I'm curious to hear how that carafa III comes out here, Jesse. Yeah, the color adjustments still have me scratching my head. I'm probably headed to Sinamar for that in low O2 beers unless I hear that these small additions can work. Yeah, kinda changes the ballgame, huh?


Definitely does change things. I'm either going to quit brewing dark beers since I don't drink them much anyway or get some sinamar, which isn't available everywhere. I'm thinking adding at mashout or before running off should work fine as a temporary fix though.

Yeah, hopefully so. Honestly I'm wondering if brewing porter and stout (or any roasty beer) non-lodostyle  is the way to go. If the roast is amplified that much in malts like midnight wheat and carafa in lodo, then I can't see how to make a roasty stout work otherwise. Roasted malts are high in antioxidants. Maybe it's the answer for dark, roasty beers.

When you stop and think about, the roasted malts added to beers like stout and porter are more for flavor than color. Backing off the roasted malts in percentage should still maintain the color of the beers. In that sense you aren't really changing the recipe all that much.
Yeah, I'd think you could just back off on the amounts for porter and stout and still get the best results.

I think it wold be interesting to compare dark beers brewed LODO to the more traditional home brewing methods.  Myself, I don't need to add angst to my brew day.  Kind of defeats the purpose.


I'd like to compare, too. Don't get me wrong - I'm a laid back brewer. Just thinking out loud on connecting lodo to dark beers. Only one way to find out, huh?  :)
I'm just thinking that, at this point, I'd like all my beers to be brewed low O2 just for consistency sake. And it just feels pure. So, it's like learning to brew all over again, which makes it both fun and stressful at the same time. Just like any learning process.

11
General Homebrew Discussion / Re: What's Brewing this Weekend? 01/18/2014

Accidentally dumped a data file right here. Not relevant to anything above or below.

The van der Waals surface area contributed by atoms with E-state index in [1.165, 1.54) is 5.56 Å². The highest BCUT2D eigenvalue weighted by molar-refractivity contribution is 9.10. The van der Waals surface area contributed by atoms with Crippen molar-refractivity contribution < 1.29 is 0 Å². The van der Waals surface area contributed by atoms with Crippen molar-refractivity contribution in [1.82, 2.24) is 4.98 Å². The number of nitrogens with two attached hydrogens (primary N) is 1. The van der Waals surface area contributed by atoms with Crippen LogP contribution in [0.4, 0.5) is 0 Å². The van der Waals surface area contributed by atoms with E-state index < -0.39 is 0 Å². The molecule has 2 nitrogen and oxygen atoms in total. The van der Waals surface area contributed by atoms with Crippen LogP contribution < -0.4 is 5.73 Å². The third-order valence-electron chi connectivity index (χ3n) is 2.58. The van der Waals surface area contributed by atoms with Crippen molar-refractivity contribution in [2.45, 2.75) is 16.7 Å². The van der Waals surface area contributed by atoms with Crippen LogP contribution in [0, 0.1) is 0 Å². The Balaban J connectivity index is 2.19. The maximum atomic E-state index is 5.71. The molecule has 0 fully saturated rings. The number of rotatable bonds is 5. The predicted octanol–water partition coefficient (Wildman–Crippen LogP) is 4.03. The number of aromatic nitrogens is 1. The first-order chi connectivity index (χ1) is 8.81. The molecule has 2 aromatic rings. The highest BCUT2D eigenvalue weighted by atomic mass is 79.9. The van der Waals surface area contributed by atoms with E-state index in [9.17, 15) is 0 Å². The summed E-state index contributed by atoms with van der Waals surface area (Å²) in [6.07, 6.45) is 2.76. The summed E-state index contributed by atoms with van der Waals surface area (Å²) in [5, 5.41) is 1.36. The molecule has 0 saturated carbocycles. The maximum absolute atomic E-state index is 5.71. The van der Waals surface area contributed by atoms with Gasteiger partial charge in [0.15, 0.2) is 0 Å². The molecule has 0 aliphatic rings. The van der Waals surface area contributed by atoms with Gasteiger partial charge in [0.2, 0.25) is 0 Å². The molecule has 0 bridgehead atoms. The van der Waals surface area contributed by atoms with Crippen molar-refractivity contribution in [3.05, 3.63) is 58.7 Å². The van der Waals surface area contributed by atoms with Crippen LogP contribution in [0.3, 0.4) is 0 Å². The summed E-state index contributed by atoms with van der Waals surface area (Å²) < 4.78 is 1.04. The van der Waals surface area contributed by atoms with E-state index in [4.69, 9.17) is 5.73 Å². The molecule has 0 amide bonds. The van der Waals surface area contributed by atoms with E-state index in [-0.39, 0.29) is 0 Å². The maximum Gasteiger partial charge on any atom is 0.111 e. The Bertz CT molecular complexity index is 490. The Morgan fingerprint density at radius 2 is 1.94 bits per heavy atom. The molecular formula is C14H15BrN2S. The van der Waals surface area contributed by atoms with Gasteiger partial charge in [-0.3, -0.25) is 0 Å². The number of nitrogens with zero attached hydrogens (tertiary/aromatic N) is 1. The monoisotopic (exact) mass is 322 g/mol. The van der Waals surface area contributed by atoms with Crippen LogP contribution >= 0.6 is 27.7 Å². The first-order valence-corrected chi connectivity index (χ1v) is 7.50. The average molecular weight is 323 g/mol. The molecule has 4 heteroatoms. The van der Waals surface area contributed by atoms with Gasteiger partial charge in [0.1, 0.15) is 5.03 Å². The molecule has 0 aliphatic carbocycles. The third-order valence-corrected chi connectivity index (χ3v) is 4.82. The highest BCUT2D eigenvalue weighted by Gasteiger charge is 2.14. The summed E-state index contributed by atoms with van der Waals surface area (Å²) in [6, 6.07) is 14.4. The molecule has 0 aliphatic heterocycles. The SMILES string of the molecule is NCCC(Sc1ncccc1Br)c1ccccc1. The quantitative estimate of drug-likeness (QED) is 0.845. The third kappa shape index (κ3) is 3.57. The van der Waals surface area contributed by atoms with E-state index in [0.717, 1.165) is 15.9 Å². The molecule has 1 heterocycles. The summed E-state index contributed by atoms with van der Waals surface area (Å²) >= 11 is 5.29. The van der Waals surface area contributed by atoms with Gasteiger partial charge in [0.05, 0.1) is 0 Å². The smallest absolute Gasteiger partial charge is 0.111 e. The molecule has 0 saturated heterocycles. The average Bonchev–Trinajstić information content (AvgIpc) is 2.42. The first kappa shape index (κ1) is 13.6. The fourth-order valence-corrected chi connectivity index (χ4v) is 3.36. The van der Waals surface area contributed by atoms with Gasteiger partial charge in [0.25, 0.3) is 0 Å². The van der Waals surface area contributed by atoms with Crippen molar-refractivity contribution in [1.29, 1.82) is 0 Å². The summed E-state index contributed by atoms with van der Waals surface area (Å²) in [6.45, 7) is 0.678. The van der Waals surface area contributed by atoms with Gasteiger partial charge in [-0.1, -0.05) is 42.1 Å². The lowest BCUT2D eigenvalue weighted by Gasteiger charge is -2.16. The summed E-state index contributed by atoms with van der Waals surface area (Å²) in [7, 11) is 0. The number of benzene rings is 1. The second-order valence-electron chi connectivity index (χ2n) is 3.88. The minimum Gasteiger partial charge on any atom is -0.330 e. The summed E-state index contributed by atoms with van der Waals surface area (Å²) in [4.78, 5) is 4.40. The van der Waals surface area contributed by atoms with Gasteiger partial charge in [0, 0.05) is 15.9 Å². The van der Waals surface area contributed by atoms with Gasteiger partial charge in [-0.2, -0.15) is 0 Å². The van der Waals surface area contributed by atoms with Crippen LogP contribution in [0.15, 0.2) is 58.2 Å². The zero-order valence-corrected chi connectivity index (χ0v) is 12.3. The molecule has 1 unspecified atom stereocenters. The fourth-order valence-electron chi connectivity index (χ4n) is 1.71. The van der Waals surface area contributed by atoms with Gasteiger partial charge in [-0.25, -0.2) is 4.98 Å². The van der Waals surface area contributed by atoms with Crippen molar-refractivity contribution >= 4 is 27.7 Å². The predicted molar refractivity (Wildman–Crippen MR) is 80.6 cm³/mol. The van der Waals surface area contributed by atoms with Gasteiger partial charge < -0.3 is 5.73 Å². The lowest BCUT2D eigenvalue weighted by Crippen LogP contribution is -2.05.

« on: December 02, 2016, 12:44:48 PM »
Thanks, I'm really hoping the carafa III doesn't come through too much. Planning to add it at the end of the mash, or halfway through when I add step infusion water. Low oxygen is messing with me. It was easier before when it was ignorance is bliss.


I'm curious to hear how that carafa III comes out here, Jesse. Yeah, the color adjustments still have me scratching my head. I'm probably headed to Sinamar for that in low O2 beers unless I hear that these small additions can work. Yeah, kinda changes the ballgame, huh?


Definitely does change things. I'm either going to quit brewing dark beers since I don't drink them much anyway or get some sinamar, which isn't available everywhere. I'm thinking adding at mashout or before running off should work fine as a temporary fix though.

12
Kegging and Bottling / Re: 3 gallon kegs
« on: December 02, 2016, 12:17:40 PM »
Hmmm, check out Farmhouse Brewing Supply. They started getting the ones from India, the AMCYL brand. I've heard those are decent. I have the 2.5 gallon kegs from Adventures in Homebrew. Those are great.

13
Kegging and Bottling / Re: Bottle Spunding Trappist Ales
« on: December 02, 2016, 12:05:13 PM »
Thanks for posting, Derek. I have the advantage of being able to do this quite easily since I ferment in kegs. I could bottle a couple off at the same time I transfer to spund in the keg.

14
General Homebrew Discussion / Re: What's Brewing this Weekend? 01/18/2014
« on: December 02, 2016, 11:50:58 AM »
Nice. I'm due for a schwarzbier also. Brewing Vienna lager this weekend though.
32% Vienna
32% Munich
32% Barke Pils
3% Carahell
1% Carafa III
wlp833

Think it's around 23 IBU, OG 1.053

Looks real nice!
Thanks, I'm really hoping the carafa III doesn't come through too much. Planning to add it at the end of the mash, or halfway through when I add step infusion water. Low oxygen is messing with me. It was easier before when it was ignorance is bliss.

15
General Homebrew Discussion / Re: What's Brewing this Weekend? 01/18/2014
« on: December 02, 2016, 10:36:15 AM »
Nice. I'm due for a schwarzbier also. Brewing Vienna lager this weekend though.
32% Vienna
32% Munich
32% Barke Pils
3% Carahell
1% Carafa III
wlp833

Think it's around 23 IBU, OG 1.053